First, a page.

"I I also believe that you guys make an effort to see as many films cancer too while you're at these festivals. Is there anything on on the festival circuit this follow that you were really particularly delighted by that. You're pulling for in the Oscars this year. Yeah well actually. I mean the only festival where I was a ED time to see anything with Toronto but I saw few things other than knives out and I mean two of my favorite movies of the year so far movies I saw there. And that would be marriage story and uncut gems. UH-HUH I like the uncut gems. People were at the governor's awards the other night but the room was so big that I never saw them. So I'd like I. I knew the Safdie after you brothers a little bit for. When I was a journalist I did a story about them for their film daddy long legs in the La weekly which was kind of the first big story I did for the La Weekly? So now I haven't been able to see them Like on this uncut gems tour so josh and Betty. I really loved the movie. You're listening to you that they are they got an Oscar. Track movie feels feels like somehow unlikely to me. Still even in cajones is great. Well I'm super excited for them. And I hope it's an Oscar attract movie you know. I I hope that Adam Sandler at least gets nominated because I think he's super deserves it. Let's let's circle back to the south and Katie and I were having the sexual mini-debate before before we hopped on the call with you which is Should Song of the South be available. And if so in what form should be available for or any kid to stumble upon a Disney plus should it be available for historians to show you know with that context that we were talking about You know or should it just be bolted forever. What do you think so I would do is hung of this out that same thing I would do with birth of a nation and arguably like maybe there are other movies? You could do it too as well but I would would try to create some sort of situation where like you can't watch the movie until you can watch a documentary about it and like the documentary doesn't necessarily have to be from a super liberal point interview it just has to be historically factual is there any kind of documentary that exists. That would actually give you that information or is it. Do you have to listen to this podcast. In the meantime as a first song of the South I think it's it's the podcast. Yeah Yeah Right. Well that's their curriculum that we're GONNA it's really fascinating. I mean I'm a huge fan one of your podcast. Generally but just you know there's just so much that you think you know and you don't know or even ever even thought to wonder about That you're presenting in this series and in this particular season and so yes everyone listen And thank you for for doing it Carina. Thank you guys. I love your podcast too. So Richard. Now let's listen to the conversation that you had with Willem dafoe the star of the lighthouse. So I'm imagining was much more pleasant to be with in person than his character in the lighthouse. Well A he was great. But you know Brett our producer and I had to check up to Maine and take a boat to this island and it was really exhausting ten. It's frightening actually Yeah once we got there You know defoe is you know we've had on before he's he's just a thoughtful interesting actor who picks movies movies very. Interestingly like he has interesting taste and to be kind of got into that kind of what what interests him And then yet talked about the lighthouse which is quite a towering performance formats from him. Well I have the distinct pleasure of being in studio today with the Great Willem Dafoe. Thank you for being here. Thank you so I'm just going to get right right there at the top of things and ask the lighthouse. What is what is.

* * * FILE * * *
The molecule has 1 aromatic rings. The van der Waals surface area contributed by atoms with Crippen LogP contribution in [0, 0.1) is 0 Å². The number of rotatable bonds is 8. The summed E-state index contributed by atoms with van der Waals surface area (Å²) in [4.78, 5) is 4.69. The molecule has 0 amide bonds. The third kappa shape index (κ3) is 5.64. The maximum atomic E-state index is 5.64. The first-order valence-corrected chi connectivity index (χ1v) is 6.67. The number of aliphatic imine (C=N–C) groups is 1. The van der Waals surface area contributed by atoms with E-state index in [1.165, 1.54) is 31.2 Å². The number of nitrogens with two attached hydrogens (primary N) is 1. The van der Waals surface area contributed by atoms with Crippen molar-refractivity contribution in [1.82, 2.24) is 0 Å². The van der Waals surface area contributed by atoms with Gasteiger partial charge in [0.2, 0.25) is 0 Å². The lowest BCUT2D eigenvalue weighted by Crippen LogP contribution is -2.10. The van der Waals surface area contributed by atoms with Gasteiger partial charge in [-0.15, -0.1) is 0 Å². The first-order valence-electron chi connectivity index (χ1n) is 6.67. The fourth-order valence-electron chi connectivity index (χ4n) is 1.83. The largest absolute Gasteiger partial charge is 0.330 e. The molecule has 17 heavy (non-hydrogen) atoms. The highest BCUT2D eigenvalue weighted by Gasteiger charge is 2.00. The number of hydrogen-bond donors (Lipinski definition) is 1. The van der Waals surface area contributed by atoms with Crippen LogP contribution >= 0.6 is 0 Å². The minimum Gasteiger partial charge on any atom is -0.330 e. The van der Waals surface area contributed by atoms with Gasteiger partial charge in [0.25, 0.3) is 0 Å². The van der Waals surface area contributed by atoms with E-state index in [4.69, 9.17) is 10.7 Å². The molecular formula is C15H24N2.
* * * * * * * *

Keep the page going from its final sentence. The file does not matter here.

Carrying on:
"karina longworth" Discussed on Who? Weekly